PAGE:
Wednesday, March 18, 2009

I had the pleasure last week of attending the meeting of the Society of North Carolina Archivists last week at Duke University.

I attended an all-day session led by Stephen Fletcher of UNC Chapel Hill to learn about preserving photographs in archival collections. To preserve them, one must first know what kind of photograph one has. Especially in the nineteenth century there were a variety of types, all using different chemical processes. Each one breaks down in its own way and so requires its own preservation strategy. The whole morning was given over to a quick review of photographic history with examples of daguerreotypes, ambrotypes, cartes de visites, early Kodak snapshots, and early experiments in color to name a few. I found the historical part fascinating and the technical challenge of conservation daunting. Photographs and prints require cool temps and low humidity, both maintained constantly. Color photographs, I leanred, keep best at temperatures below freezing.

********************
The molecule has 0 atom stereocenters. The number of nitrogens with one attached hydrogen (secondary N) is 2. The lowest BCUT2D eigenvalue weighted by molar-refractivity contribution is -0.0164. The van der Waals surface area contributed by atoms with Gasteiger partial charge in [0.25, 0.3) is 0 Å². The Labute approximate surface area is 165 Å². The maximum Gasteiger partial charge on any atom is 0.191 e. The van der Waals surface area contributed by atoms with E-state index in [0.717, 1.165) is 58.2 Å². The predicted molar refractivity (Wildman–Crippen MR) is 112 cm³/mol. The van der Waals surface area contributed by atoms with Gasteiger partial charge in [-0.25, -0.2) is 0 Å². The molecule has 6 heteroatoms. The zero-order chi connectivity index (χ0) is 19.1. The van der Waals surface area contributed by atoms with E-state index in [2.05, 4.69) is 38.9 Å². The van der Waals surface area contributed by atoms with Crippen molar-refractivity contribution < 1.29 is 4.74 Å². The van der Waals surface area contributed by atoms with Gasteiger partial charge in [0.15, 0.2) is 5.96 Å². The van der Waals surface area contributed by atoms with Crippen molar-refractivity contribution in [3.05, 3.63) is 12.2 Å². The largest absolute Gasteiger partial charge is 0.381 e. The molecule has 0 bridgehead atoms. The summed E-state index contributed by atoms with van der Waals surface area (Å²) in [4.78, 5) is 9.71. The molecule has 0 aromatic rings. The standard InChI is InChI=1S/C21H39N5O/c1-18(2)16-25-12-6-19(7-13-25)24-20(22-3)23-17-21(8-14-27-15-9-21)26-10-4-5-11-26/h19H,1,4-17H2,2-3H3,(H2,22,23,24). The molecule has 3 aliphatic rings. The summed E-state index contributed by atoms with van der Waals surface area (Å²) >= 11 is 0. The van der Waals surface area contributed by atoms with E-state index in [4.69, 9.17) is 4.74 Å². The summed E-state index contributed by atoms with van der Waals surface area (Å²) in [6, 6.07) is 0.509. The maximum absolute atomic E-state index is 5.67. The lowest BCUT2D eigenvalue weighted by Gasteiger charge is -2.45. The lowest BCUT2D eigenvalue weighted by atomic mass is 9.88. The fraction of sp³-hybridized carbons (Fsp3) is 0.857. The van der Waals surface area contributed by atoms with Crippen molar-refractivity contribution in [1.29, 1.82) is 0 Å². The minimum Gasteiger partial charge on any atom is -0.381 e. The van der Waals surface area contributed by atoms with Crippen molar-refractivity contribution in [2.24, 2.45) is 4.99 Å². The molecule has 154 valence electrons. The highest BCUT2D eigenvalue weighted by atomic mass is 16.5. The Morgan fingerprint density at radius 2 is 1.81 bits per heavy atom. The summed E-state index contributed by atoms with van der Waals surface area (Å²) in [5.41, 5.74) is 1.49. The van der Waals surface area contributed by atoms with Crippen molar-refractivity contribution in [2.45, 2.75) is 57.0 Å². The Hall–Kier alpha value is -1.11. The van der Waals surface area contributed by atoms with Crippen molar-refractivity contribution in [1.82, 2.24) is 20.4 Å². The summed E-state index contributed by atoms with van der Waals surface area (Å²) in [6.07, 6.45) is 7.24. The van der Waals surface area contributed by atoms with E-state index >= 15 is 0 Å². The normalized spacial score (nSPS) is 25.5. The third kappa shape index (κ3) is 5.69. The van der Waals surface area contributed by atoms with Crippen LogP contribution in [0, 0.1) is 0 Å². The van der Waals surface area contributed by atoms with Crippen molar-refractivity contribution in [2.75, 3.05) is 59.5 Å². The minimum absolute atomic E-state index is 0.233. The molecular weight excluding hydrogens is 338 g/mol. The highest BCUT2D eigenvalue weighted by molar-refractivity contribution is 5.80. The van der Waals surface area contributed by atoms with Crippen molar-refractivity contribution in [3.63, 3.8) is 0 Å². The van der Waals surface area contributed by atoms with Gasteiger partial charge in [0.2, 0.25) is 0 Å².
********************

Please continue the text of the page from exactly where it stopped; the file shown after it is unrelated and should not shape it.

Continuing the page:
I and another participant in the session carried on the discussion over wine and snacks at the reception following. Stephen Fletcher did not regard digitization as a form of preservation. My interlocutor, a small businessperson who digitized images for a living, maintained that advances in scanning technology had made it possible to scan a negative without losing any information. The digital version could even be used to print a new negative if necessary. Is it preservation to lift off the information perfectly or is something lost if you can't handle the material that the original photographer handled?



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